Gyula Moravcsik

Gyula (Julius) Moravcsik (Budapest, 29 January 1892 – Budapest, 10 December 1972), who usually wrote just as Gy. Moravcsik, was a Hungarian professor of Greek philology and Byzantine history who in 1967 was awarded the Pour le Mérite for Sciences and Arts.

The cover of the Berlin edition of Byzantinoturcica I by Gyula Moravcsik.


Moravcsik explored in depth the relationship between Byzantium and the Turkic peoples, broadly defined and so including Hungarians, and this was reflected in the two volumes of Byzantinoturcica and the 1953 Bizánc és a Magyarság (Byzantium and the Magyars).[1]

With R.J.H. Jenkins, he produced the important new critical and translated edition of Constantine VII Porphyrogenitus' De Administrando Imperio. That work was first published in Budapest, 1949, and later at Dumbarton Oaks. Moravcsik also contributed to the later Commentary, also in the Dumbarton Oaks series.


His elder son Michael Moravcsik (1928–1989), became professor of physics at University of Oregon. His younger son, Julius Moravcsik (1931–2009), became a professor of philosophy at Stanford University. [2] His daughter, Edith A. Moravcsik, became a professor of linguistics at the University of Wisconsin-Milwaukee. His grandson, Andrew Moravcsik, became Professor of Politics and International Affairs at Princeton University.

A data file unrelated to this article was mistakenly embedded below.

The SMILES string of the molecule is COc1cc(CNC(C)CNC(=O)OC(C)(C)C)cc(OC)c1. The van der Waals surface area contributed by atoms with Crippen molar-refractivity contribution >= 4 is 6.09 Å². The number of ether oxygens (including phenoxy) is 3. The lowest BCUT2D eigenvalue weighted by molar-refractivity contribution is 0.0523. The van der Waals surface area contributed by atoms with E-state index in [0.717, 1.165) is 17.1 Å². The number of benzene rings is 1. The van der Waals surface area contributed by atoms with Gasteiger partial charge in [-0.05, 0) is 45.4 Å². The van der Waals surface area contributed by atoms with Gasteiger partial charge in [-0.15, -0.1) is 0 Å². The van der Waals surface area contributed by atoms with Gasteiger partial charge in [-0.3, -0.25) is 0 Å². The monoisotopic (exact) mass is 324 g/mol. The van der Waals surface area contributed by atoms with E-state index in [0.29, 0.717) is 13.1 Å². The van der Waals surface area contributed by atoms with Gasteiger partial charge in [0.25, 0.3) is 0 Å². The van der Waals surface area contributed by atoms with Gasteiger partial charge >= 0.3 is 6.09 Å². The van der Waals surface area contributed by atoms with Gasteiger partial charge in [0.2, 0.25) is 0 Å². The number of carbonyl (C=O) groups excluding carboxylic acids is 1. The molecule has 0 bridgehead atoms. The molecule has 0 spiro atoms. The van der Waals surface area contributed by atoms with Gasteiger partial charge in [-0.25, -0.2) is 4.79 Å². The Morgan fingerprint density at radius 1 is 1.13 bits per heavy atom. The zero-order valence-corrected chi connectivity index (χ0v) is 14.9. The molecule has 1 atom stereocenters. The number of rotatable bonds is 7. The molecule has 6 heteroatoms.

Selected publicationsEdit

  • Byzantinoturcica I and II, Budapest 1942 & 1943. Second edition, Berlin 1958.
  • Bizánc és a Magyarság. 1953.
  • Studia Byzantina. 1967.
  • Moravcsik, Gyula, ed. (1967) [1949]. Constantine Porphyrogenitus: De Administrando Imperio (2nd revised ed.). Washington D.C.: Dumbarton Oaks Center for Byzantine Studies. ISBN 978-0-88402-021-9.
  • Moravcsik, Gyula (1970). Byzantium and the Magyars. Budapest: Akadémiai Kiadó.


  1. ^ Ritoók, Zsigmond. (1997) "The contribution of Hungary to international classical scholarship", Hungarian Studies, 12. Archived here.
  2. ^ Memorial service on Oct. 7 for 'pragmatic Platonist' Julius Moravcsik Stanford News Service, Stanford University, 1 October 2009. Retrieved 5 March 2014. Archived here.

Further readingEdit

  • Bibliography of Moravcsik's works by R. Benedicty in Acta Antiqua Acad. Sc. Hung. 10 (1962): 295–313.

External linksEdit